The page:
Of all the seasons of the year, I like winter best. That peculiar burden of time I have been speaking of, does not affect me now. The day is short, and I can fill it with work; when evening comes, I have my lighted room and my books. Should black care haunt me, I throw it off the scent in Spenser's forests, or seek refuge from it among Shakspeare's men and women, who are by far the best company I have met with, or am like to meet with, on earth. I am sitting at this present moment with my curtains drawn; the cheerful fire is winking at all the furniture in the room, and from every leg and arm the furniture is winking to the fire in return. I put off the outer world with my greatcoat and boots, and put on contentment and idleness with my slippers. On the hearth-rug, Pepper, coiled in a shaggy ball, is asleep in the ruddy light

and heat. An imaginative sense of the cold outside increases my present comfort — just as one never hugs one's own good luck so affectionately as when listening to the relation of some horrible misfortune which has overtaken others. Winter has fallen on Dreamthorp, and it looks as pretty when covered with snow, as when covered with apple blossom. Outside, the ground is hard as iron; and over the low dark hill, lo! the tender radiance that precedes the morn. Every window in the little village has its light, and to the traveller coming on, enveloped in his breath, the whole place shines like a congregation of glow-worms. A pleasant enough sight to him if his home be there! At this present season, the canal is not such a pleasant promenade as it was in summer. The barges come and go as usual, but at this time I do not envy the bargemen quite so much. The horse comes smoking along ; the tarpaulin which covers the merchandise is sprinkled with hoar frost; and the helmsman, smoking his short pipe for the mere heat of it, cowers over a few red cinders contained in a framework of iron. The labour of the poor fellows will soon be over for a time ; for if this frost continues, the canal will be sheathed in a night, and next day stones will be thrown upon it, and a daring urchin venturing upon it will go souse head over heels, and run home with his teeth in a chatter ; and the day after, the lake beneath the old castle will be sheeted, and the next, the villagers will be sliding on its gleaming face from ruddy dawn at nine to ruddy eve at three; and hours later, skaters yet unsatisfied will be moving ghost-like in the gloom - now one, now another, shooting on sounding irons into a clear space of frosty light, chasing the moon, or the flying image of a star! Happy youths leaning against the frosty wind !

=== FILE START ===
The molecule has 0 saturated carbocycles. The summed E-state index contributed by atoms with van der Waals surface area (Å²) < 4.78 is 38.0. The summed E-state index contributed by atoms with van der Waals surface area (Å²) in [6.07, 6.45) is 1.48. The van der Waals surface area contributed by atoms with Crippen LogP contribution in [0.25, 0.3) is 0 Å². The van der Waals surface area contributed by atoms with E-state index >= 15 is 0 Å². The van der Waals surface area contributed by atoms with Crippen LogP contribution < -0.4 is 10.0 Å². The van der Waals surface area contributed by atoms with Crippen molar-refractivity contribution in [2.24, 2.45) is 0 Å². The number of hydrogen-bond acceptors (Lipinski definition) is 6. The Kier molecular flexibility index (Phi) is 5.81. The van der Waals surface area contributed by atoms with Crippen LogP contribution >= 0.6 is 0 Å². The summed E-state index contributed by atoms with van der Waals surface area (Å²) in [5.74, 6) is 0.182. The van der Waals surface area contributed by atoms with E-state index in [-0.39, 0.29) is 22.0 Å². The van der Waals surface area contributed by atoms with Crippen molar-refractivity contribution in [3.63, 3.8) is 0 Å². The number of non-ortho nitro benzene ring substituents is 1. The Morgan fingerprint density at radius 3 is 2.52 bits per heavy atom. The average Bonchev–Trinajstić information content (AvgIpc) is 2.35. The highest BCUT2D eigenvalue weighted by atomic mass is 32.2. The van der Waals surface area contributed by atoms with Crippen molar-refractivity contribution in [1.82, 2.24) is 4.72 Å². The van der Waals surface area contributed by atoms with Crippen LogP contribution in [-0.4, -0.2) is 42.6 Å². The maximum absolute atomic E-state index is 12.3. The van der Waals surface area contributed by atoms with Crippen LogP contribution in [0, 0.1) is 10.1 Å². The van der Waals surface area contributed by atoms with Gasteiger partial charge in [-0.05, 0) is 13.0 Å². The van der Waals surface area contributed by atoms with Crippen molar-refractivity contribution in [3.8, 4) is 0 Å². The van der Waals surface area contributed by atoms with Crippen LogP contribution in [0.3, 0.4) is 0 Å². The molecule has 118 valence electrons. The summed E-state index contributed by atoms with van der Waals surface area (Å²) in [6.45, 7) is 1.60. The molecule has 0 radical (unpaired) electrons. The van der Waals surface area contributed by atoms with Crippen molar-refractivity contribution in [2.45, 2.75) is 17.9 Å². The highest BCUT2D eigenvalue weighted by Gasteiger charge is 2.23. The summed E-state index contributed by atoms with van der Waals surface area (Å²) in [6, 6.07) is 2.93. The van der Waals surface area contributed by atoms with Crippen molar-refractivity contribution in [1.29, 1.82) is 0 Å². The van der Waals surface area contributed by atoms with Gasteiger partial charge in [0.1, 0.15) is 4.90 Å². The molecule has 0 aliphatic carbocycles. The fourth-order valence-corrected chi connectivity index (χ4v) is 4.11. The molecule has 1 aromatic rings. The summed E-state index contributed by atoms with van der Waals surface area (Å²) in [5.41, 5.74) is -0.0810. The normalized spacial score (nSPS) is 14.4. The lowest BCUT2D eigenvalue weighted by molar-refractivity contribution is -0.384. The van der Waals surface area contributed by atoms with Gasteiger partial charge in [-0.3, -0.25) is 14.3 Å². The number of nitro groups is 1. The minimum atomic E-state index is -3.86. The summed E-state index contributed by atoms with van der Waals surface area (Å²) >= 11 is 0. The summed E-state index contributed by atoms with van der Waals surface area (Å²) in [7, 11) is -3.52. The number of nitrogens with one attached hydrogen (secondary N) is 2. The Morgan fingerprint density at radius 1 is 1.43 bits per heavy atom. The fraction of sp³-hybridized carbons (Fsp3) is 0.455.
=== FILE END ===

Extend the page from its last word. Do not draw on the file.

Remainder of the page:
I am a Christian I hope, although far from a muscular one--consequently I cannot join the skaters on the lake. The floor of ice, with the people upon it, will be but a picture to me. And, in truth, it is in its pictorial aspect that I chiefly love the bleak season. As an artist, winter can match summer any day. The heavy, feathery flakes have been falling all the night through, we shall suppose, and when you get up in the morning the world is draped in white. What a sight it is! It is the world you knew, but yet a different one. The familiar look has gone, and another has taken its place; and a not unpleasant puzzlement arises in your mind, born of the patent and the remembered aspect. It reminds you of a friend who has been suddenly placed in new circumstances, in whom there is much that you recognise, and much that is entirely strange. How purely, divinely white when the last snow-flake has just fallen! How exquisite and virginal the repose! It touches you like some perfection of music. And winter does not work only on a broad scale; he is careful in trifles. Pluck a single ivy leaf from the old wall, and see what a